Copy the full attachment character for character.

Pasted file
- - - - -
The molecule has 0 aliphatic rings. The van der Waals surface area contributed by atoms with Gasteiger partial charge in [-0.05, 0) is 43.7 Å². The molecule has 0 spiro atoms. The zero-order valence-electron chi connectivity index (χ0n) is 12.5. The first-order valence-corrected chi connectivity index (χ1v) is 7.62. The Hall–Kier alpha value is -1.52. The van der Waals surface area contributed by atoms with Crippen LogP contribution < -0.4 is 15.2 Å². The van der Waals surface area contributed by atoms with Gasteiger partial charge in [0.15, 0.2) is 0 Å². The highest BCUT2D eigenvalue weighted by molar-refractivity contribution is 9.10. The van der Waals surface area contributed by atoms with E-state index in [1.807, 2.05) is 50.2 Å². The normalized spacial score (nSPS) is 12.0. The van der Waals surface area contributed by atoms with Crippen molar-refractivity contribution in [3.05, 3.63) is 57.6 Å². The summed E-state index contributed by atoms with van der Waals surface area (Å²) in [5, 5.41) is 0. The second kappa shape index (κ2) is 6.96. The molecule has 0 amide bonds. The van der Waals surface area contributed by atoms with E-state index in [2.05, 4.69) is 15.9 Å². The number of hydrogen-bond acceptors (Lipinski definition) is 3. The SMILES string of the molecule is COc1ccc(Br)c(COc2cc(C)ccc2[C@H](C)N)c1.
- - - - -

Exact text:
The molecule has 0 aliphatic rings. The van der Waals surface area contributed by atoms with Gasteiger partial charge in [-0.05, 0) is 43.7 Å². The molecule has 0 spiro atoms. The zero-order valence-electron chi connectivity index (χ0n) is 12.5. The first-order valence-corrected chi connectivity index (χ1v) is 7.62. The Hall–Kier alpha value is -1.52. The van der Waals surface area contributed by atoms with Crippen LogP contribution < -0.4 is 15.2 Å². The van der Waals surface area contributed by atoms with Gasteiger partial charge in [0.15, 0.2) is 0 Å². The highest BCUT2D eigenvalue weighted by molar-refractivity contribution is 9.10. The van der Waals surface area contributed by atoms with E-state index in [1.807, 2.05) is 50.2 Å². The normalized spacial score (nSPS) is 12.0. The van der Waals surface area contributed by atoms with Crippen molar-refractivity contribution in [3.05, 3.63) is 57.6 Å². The summed E-state index contributed by atoms with van der Waals surface area (Å²) in [5, 5.41) is 0. The second kappa shape index (κ2) is 6.96. The molecule has 0 amide bonds. The van der Waals surface area contributed by atoms with E-state index in [2.05, 4.69) is 15.9 Å². The number of hydrogen-bond acceptors (Lipinski definition) is 3. The SMILES string of the molecule is COc1ccc(Br)c(COc2cc(C)ccc2[C@H](C)N)c1.